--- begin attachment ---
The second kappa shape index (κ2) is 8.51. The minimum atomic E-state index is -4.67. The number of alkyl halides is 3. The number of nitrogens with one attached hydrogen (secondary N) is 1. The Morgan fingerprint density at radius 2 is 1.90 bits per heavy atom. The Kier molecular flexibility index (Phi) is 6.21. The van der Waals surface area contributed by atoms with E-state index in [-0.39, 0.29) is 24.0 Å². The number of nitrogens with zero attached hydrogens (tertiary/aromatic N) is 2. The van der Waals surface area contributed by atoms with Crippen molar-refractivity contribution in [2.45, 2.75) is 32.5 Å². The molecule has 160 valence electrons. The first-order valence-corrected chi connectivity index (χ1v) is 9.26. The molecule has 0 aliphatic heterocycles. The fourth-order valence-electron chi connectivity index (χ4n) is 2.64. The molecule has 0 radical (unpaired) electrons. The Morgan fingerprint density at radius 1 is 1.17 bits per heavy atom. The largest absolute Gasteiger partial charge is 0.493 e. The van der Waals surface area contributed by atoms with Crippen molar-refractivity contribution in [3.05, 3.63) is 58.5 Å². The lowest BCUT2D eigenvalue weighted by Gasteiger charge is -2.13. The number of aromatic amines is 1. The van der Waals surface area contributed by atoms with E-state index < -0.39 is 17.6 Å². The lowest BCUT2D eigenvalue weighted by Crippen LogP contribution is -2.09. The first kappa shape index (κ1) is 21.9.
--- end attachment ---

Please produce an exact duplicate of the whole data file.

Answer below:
The second kappa shape index (κ2) is 8.51. The minimum atomic E-state index is -4.67. The number of alkyl halides is 3. The number of nitrogens with one attached hydrogen (secondary N) is 1. The Morgan fingerprint density at radius 2 is 1.90 bits per heavy atom. The Kier molecular flexibility index (Phi) is 6.21. The van der Waals surface area contributed by atoms with E-state index in [-0.39, 0.29) is 24.0 Å². The number of nitrogens with zero attached hydrogens (tertiary/aromatic N) is 2. The van der Waals surface area contributed by atoms with Crippen molar-refractivity contribution in [2.45, 2.75) is 32.5 Å². The molecule has 160 valence electrons. The first-order valence-corrected chi connectivity index (χ1v) is 9.26. The molecule has 0 aliphatic heterocycles. The fourth-order valence-electron chi connectivity index (χ4n) is 2.64. The molecule has 0 radical (unpaired) electrons. The Morgan fingerprint density at radius 1 is 1.17 bits per heavy atom. The largest absolute Gasteiger partial charge is 0.493 e. The van der Waals surface area contributed by atoms with Crippen molar-refractivity contribution in [3.05, 3.63) is 58.5 Å². The lowest BCUT2D eigenvalue weighted by Gasteiger charge is -2.13. The number of aromatic amines is 1. The van der Waals surface area contributed by atoms with E-state index < -0.39 is 17.6 Å². The lowest BCUT2D eigenvalue weighted by Crippen LogP contribution is -2.09. The first kappa shape index (κ1) is 21.9.